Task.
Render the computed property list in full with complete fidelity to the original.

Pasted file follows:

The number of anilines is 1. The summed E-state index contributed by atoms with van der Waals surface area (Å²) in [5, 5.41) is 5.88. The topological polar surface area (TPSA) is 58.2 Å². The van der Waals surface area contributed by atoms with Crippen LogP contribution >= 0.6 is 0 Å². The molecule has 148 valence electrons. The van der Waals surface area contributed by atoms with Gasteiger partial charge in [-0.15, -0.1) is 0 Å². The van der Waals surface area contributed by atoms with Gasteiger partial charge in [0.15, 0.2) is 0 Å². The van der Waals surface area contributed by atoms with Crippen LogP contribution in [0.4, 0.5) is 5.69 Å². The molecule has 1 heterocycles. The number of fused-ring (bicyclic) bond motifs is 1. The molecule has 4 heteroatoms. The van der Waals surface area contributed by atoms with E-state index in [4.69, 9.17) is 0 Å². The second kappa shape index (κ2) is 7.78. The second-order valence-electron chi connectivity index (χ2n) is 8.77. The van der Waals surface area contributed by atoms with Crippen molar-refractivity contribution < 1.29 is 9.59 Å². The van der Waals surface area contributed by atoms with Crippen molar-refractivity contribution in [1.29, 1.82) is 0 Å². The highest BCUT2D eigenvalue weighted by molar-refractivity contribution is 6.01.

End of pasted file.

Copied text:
The number of anilines is 1. The summed E-state index contributed by atoms with van der Waals surface area (Å²) in [5, 5.41) is 5.88. The topological polar surface area (TPSA) is 58.2 Å². The van der Waals surface area contributed by atoms with Crippen LogP contribution >= 0.6 is 0 Å². The molecule has 148 valence electrons. The van der Waals surface area contributed by atoms with Gasteiger partial charge in [-0.15, -0.1) is 0 Å². The van der Waals surface area contributed by atoms with Gasteiger partial charge in [0.15, 0.2) is 0 Å². The van der Waals surface area contributed by atoms with Crippen LogP contribution in [0.4, 0.5) is 5.69 Å². The molecule has 1 heterocycles. The number of fused-ring (bicyclic) bond motifs is 1. The molecule has 4 heteroatoms. The van der Waals surface area contributed by atoms with E-state index in [4.69, 9.17) is 0 Å². The second kappa shape index (κ2) is 7.78. The second-order valence-electron chi connectivity index (χ2n) is 8.77. The van der Waals surface area contributed by atoms with Crippen molar-refractivity contribution < 1.29 is 9.59 Å². The van der Waals surface area contributed by atoms with Crippen molar-refractivity contribution in [1.29, 1.82) is 0 Å². The highest BCUT2D eigenvalue weighted by molar-refractivity contribution is 6.01.